Free tuition for 185,000 post-secondary students in Ontario: minister
Newly minted local college graduates take part in the annual Toss Your Caps class photo Friday, May 8, 2015, on the steps of the Philadelphia Museum of Art in Philadelphia. (AP / Matt Rourke)
Allison Jones, The Canadian Press
Published Monday, September 11, 2017 10:52AM EDT
Last Updated Monday, September 11, 2017 2:36PM EDT
TORONTO -- Ontario's minister responsible for post-secondary education says 185,000 students have received free tuition this year under a new government program.
Advanced Education Minister Deb Matthews announced the figures Monday, which equal more than a third of all full-time college and university students in Ontario.
First announced in last year's budget, the new Ontario Student Assistance Program that gives a combination of grants and loans took effect for this school year.
For example, a student going straight from high school to university whose parents make $70,000 could receive $7,300 in grants, which would cover the average cost of tuition, and $8,300 in repayable loans.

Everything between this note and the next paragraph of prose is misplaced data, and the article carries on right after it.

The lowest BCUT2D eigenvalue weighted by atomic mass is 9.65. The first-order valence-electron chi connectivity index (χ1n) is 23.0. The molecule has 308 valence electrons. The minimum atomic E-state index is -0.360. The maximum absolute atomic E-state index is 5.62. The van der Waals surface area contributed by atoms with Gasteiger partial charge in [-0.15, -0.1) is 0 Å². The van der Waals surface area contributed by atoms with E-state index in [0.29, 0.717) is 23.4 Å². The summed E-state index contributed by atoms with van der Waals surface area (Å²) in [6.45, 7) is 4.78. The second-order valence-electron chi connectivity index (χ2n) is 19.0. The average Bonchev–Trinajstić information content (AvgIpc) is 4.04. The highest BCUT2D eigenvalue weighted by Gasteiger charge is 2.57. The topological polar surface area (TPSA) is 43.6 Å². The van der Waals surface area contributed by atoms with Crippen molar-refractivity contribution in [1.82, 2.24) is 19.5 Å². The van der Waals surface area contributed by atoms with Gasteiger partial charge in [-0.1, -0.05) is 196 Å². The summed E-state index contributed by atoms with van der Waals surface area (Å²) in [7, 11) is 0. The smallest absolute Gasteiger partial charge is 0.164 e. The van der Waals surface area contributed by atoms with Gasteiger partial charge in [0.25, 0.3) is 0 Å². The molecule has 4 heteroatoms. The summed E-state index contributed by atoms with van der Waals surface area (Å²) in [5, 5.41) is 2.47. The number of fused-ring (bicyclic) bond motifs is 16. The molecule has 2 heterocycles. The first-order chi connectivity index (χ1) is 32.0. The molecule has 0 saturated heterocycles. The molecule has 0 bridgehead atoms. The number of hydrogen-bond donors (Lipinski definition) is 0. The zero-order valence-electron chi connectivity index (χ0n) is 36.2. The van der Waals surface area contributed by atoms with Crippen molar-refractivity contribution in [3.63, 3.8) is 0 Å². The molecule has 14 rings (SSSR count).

Matthews says a three-per-cent tuition increase cap is continuing, but these grants will ensure more people, especially those from lower income families, can pursue post-secondary education.
Officials define free tuition as the actual cost of a regular college diploma program or undergraduate arts or science university program, or average tuition in a high-cost program such as engineering.
Government figures show that as of Sept. 1, 384,332 students had submitted OSAP applications, an increase of 15 per cent from the previous year.
Officials expect that once all applications are processed, about 210,000 students will have received free tuition.
The demand is higher than officials had initially anticipated, but on the capacity side, Matthews said universities and colleges have the ability to make room.
On the funding side, officials had initially said that various programs were being rolled into one in the new OSAP, and with certain tax credits being cancelled, the new program wouldn't cost any additional money.
Matthews said it's too early to tell if the high demand will mean the program costs more than the government anticipated.
"As (Finance Minister) Charles Sousa said, 'That will be a great problem to have,"' Matthews said.